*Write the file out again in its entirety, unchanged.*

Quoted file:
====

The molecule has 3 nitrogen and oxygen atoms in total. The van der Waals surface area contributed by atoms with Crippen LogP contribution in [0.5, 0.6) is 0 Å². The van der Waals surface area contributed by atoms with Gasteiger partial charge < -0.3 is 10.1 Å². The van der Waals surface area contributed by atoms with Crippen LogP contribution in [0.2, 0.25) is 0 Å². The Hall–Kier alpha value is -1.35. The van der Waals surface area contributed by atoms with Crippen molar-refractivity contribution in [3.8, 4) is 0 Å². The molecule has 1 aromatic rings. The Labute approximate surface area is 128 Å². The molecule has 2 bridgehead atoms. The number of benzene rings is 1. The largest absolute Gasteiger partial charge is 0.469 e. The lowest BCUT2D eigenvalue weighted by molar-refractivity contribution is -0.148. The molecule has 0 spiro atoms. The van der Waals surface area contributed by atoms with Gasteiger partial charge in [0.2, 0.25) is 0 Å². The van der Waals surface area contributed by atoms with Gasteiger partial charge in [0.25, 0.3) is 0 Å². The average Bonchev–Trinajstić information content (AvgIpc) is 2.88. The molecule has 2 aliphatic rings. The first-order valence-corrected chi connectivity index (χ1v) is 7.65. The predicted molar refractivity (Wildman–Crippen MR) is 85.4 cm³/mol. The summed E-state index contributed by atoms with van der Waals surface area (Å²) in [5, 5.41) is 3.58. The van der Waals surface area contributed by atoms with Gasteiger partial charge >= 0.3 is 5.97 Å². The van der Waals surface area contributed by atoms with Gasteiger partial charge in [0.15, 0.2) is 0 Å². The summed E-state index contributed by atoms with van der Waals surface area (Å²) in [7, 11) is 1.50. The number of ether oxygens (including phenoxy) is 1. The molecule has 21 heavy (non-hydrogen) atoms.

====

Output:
The molecule has 3 nitrogen and oxygen atoms in total. The van der Waals surface area contributed by atoms with Crippen LogP contribution in [0.5, 0.6) is 0 Å². The van der Waals surface area contributed by atoms with Gasteiger partial charge < -0.3 is 10.1 Å². The van der Waals surface area contributed by atoms with Crippen LogP contribution in [0.2, 0.25) is 0 Å². The Hall–Kier alpha value is -1.35. The van der Waals surface area contributed by atoms with Crippen molar-refractivity contribution in [3.8, 4) is 0 Å². The molecule has 1 aromatic rings. The Labute approximate surface area is 128 Å². The molecule has 2 bridgehead atoms. The number of benzene rings is 1. The largest absolute Gasteiger partial charge is 0.469 e. The lowest BCUT2D eigenvalue weighted by molar-refractivity contribution is -0.148. The molecule has 0 spiro atoms. The van der Waals surface area contributed by atoms with Gasteiger partial charge in [0.2, 0.25) is 0 Å². The van der Waals surface area contributed by atoms with Gasteiger partial charge in [0.25, 0.3) is 0 Å². The average Bonchev–Trinajstić information content (AvgIpc) is 2.88. The molecule has 2 aliphatic rings. The first-order valence-corrected chi connectivity index (χ1v) is 7.65. The predicted molar refractivity (Wildman–Crippen MR) is 85.4 cm³/mol. The summed E-state index contributed by atoms with van der Waals surface area (Å²) in [5, 5.41) is 3.58. The van der Waals surface area contributed by atoms with Gasteiger partial charge >= 0.3 is 5.97 Å². The van der Waals surface area contributed by atoms with Gasteiger partial charge in [0.15, 0.2) is 0 Å². The summed E-state index contributed by atoms with van der Waals surface area (Å²) in [7, 11) is 1.50. The number of ether oxygens (including phenoxy) is 1. The molecule has 21 heavy (non-hydrogen) atoms.